The Eight Factors measures four basketball criteria along with four non-basketball criteria to take the measure of who will win each Sweet 16 game.
In this installment: 4-seed Indiana (27-8) vs. 1-seed Kentucky (34-2).
Factor 1: Better College Town
I have to tell you guys straight up that I have never been to either Lexington or Bloomington, so they only way I can judge is by dropping the “-ington” from both names and judging by the roots. Lex or Bloom? One is the first name of a villain in the Superman comics, and the other is the last name of a character in the world’s hardest book to read. To hell with you, James Joyce. (And Superman too, I guess.)
Kentucky 1, Indiana 0
Factor 2: Coaches
Tom Crean has done a brilliant job in his fourth season at Indiana, and will be trying to reach the Final Four for the second time in his career (Marquette, 2003). This year’s team bears more than a passing similarity to the Hoosier team that made a championship game run in 2002, as documented here three weeks ago. Overall, Crean has a .590 career winning percentage and 245 wins in 13 seasons at Marquette and Indiana. Not a bad résumé. Also, Wikipedia says he’s charming.
Of course, his opponent here is John Calipari, the man who recently earned his 500th win in Division I. The exploits of Cal are well-documented; two Final Fours, both vacated, a Mario Chalmers 3 away from a national title at Memphis, 12 regular-season championships, 11 conference tournament championships, and, for whatever it’s worth, an NIT title. I bet that one’s at the back of the trophy case.
Kentucky 2, Indiana 0
Factor 3: Colors and Mascot
Blue Wildcats against red Hoosiers. Tough call, except when you think about it, it’s kind of lame to name a team after yourself. A Hoosier is just somebody who lives in the state of Indiana. It’d be like a New York City team having a nickname like “Metropolitans” or “Yankees” or something. Nicknames are meant to evoke some symbol whose spirit defines the team. Give me an angry, vicious Wildcat any day of the week.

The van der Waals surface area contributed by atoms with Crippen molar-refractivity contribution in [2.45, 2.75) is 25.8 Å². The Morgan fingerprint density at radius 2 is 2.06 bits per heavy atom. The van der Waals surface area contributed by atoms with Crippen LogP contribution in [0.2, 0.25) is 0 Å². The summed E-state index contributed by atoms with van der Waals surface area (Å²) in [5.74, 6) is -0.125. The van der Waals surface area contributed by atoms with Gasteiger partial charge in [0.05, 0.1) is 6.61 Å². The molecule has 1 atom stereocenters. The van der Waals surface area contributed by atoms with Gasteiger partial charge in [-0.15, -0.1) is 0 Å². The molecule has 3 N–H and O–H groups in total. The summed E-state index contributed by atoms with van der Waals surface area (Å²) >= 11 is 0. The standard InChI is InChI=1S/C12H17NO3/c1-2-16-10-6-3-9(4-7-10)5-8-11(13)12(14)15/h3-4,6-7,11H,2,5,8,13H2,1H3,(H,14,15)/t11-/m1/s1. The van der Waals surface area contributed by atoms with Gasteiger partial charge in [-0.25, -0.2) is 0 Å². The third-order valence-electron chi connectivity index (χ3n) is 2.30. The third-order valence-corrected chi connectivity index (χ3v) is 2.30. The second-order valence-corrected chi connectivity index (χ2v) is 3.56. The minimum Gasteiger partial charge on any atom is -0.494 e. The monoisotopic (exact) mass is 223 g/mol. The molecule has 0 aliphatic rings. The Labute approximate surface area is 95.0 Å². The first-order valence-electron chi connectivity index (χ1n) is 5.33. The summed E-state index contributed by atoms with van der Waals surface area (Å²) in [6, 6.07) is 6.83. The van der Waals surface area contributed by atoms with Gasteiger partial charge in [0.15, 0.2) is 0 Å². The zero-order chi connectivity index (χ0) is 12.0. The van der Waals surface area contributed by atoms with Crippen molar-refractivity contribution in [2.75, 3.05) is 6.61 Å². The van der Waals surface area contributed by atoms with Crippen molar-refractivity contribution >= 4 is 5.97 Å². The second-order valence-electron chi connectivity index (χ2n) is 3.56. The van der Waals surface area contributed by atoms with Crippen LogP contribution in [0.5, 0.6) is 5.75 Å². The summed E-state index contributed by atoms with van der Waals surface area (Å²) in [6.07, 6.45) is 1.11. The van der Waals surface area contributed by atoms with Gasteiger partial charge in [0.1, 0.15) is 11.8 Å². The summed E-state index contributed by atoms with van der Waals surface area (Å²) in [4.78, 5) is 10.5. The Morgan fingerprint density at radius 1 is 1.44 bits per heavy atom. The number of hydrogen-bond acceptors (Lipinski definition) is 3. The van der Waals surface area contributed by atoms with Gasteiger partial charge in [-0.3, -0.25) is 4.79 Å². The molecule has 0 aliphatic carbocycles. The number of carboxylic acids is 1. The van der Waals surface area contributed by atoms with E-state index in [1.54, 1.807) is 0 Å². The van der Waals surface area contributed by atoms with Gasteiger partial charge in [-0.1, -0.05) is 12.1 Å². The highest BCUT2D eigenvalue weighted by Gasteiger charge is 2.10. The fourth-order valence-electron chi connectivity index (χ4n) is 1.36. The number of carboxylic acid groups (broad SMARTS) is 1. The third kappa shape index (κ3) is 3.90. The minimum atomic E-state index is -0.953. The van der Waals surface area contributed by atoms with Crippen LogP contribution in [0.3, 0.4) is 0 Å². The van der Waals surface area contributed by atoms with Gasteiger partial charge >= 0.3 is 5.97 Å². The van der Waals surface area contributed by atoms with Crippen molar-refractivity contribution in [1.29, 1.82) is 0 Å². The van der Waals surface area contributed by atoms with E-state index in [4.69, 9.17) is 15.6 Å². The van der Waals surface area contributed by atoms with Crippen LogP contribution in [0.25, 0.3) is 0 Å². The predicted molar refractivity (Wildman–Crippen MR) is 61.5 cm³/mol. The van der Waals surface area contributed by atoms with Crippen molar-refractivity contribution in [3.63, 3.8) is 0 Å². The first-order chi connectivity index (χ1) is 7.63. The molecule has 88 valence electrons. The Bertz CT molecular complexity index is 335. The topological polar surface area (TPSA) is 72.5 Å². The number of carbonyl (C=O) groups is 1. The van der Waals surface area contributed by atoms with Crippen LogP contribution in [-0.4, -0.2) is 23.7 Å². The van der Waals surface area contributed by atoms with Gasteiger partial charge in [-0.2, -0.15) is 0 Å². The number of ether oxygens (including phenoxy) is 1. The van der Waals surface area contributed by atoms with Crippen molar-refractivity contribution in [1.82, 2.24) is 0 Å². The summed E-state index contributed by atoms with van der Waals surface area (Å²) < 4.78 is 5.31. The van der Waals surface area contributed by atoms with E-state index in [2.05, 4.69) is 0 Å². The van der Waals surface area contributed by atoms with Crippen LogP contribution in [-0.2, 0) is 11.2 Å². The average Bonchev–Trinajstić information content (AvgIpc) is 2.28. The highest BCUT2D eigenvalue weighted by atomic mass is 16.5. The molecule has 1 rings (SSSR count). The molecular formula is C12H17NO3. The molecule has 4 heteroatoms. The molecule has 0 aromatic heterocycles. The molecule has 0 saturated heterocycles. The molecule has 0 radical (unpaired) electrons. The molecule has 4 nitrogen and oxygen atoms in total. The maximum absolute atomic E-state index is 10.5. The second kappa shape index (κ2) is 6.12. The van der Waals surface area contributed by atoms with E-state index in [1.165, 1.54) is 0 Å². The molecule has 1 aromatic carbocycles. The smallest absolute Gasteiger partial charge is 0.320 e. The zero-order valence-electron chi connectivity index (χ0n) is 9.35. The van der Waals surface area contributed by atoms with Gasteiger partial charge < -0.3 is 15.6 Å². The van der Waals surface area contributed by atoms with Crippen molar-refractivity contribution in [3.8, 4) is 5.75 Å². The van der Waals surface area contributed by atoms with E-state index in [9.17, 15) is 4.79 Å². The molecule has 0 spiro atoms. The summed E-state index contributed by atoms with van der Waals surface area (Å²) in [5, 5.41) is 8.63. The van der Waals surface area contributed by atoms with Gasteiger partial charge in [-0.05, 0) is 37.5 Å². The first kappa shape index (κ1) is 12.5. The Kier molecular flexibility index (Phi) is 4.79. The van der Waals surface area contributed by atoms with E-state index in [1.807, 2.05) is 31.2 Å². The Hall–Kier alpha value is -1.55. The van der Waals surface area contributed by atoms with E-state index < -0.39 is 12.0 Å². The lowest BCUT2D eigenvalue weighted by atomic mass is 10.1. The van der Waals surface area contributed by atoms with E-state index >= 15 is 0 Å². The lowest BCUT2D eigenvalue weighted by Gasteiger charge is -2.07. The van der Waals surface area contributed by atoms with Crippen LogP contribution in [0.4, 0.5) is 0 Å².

Kentucky 3, Indiana 0
Factor 4: Players
Well, look, we know Kentucky’s going to win this one, too. Calipari has assembled his usual platoon of superlative talent, and the only other team that may be able to compare is North Carolina. Anthony Davis is the star of the bunch, the likely player of the year and a defensive star exceeding even the great Tar Heel John Henson. He’s the leading scorer with 14.3 points, 10.1 boards, and 4.6 blocks per game. Doron Lamb, who shoots 47 percent from beyond the arc, is next with 13.4, and the moody Terrence Jones is close behind with 12.6 points and 7.6 boards. Pretty sweet, right? Oh, but wait. Then there’s Michael Kidd-Gilchrist, the phenomenal guard who scores 11.5, and point guard Marquis Teague, who dishes out nearly five assists per game, and, just for good measure, Darius Miller, another very good 3-point shooter whose 9.8 points off the bench are the sixth lethal weapon at Calipari’s disposal.
What’s really frightening about Kentucky is that any player can emerge in any given game. The win against Iowa State in the Round of 32 is a perfect example. Teague had 24 points and seven assists, Lamb nailed five 3s, and Miller came off the bench to hit for 19. Again, these are scorers four through six. It’s completely unfair.
Not that the Hoosiers are a collection of slouches. Cody Zeller would have been the national freshman of the year if not for Davis, and had to settle for the same honor in the Big Ten instead. He’s shown the same weird preternatural ability to make a high percentage of shots while looking completely awkward that we’ve come to love in his older brother Tyler at North Carolina. With 15.5 points and 6.5 boards, and an insane field goal percentage of 62.2, he’s one of the best players in the country. Joining him are Christian Watford, the man who buried the dagger 3 to beat Kentucky when these teams met in early December. He scores 12.2 per game, but more importantly, he hits 44.5 percent of his 3s. Jordan Hulls (11.7) does him one better, nailing 49.3 percent. (If he hits his first two against Kentucky, he’ll be at an even 50 percent for the season.)